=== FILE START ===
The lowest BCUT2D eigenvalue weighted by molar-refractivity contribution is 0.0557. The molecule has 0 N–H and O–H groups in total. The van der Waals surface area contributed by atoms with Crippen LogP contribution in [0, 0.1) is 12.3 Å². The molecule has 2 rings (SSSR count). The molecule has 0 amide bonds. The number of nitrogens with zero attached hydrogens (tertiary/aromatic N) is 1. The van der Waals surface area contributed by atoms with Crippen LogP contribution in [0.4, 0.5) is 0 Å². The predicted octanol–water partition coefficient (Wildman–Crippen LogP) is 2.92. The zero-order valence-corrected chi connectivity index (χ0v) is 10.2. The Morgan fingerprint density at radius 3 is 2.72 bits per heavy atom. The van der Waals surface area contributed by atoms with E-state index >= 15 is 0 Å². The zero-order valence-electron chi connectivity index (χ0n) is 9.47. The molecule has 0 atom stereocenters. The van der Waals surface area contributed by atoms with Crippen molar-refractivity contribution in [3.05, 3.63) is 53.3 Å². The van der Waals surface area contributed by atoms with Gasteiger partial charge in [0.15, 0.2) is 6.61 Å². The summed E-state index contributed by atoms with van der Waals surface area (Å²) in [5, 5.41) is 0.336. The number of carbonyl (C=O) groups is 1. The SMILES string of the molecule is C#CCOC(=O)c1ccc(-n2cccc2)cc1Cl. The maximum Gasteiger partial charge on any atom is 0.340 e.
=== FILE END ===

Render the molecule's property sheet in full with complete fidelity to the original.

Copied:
The lowest BCUT2D eigenvalue weighted by molar-refractivity contribution is 0.0557. The molecule has 0 N–H and O–H groups in total. The van der Waals surface area contributed by atoms with Crippen LogP contribution in [0, 0.1) is 12.3 Å². The molecule has 2 rings (SSSR count). The molecule has 0 amide bonds. The number of nitrogens with zero attached hydrogens (tertiary/aromatic N) is 1. The van der Waals surface area contributed by atoms with Crippen LogP contribution in [0.4, 0.5) is 0 Å². The predicted octanol–water partition coefficient (Wildman–Crippen LogP) is 2.92. The zero-order valence-corrected chi connectivity index (χ0v) is 10.2. The Morgan fingerprint density at radius 3 is 2.72 bits per heavy atom. The van der Waals surface area contributed by atoms with E-state index >= 15 is 0 Å². The zero-order valence-electron chi connectivity index (χ0n) is 9.47. The molecule has 0 atom stereocenters. The van der Waals surface area contributed by atoms with Crippen molar-refractivity contribution in [3.05, 3.63) is 53.3 Å². The van der Waals surface area contributed by atoms with Gasteiger partial charge in [0.15, 0.2) is 6.61 Å². The summed E-state index contributed by atoms with van der Waals surface area (Å²) in [5, 5.41) is 0.336. The number of carbonyl (C=O) groups is 1. The SMILES string of the molecule is C#CCOC(=O)c1ccc(-n2cccc2)cc1Cl. The maximum Gasteiger partial charge on any atom is 0.340 e.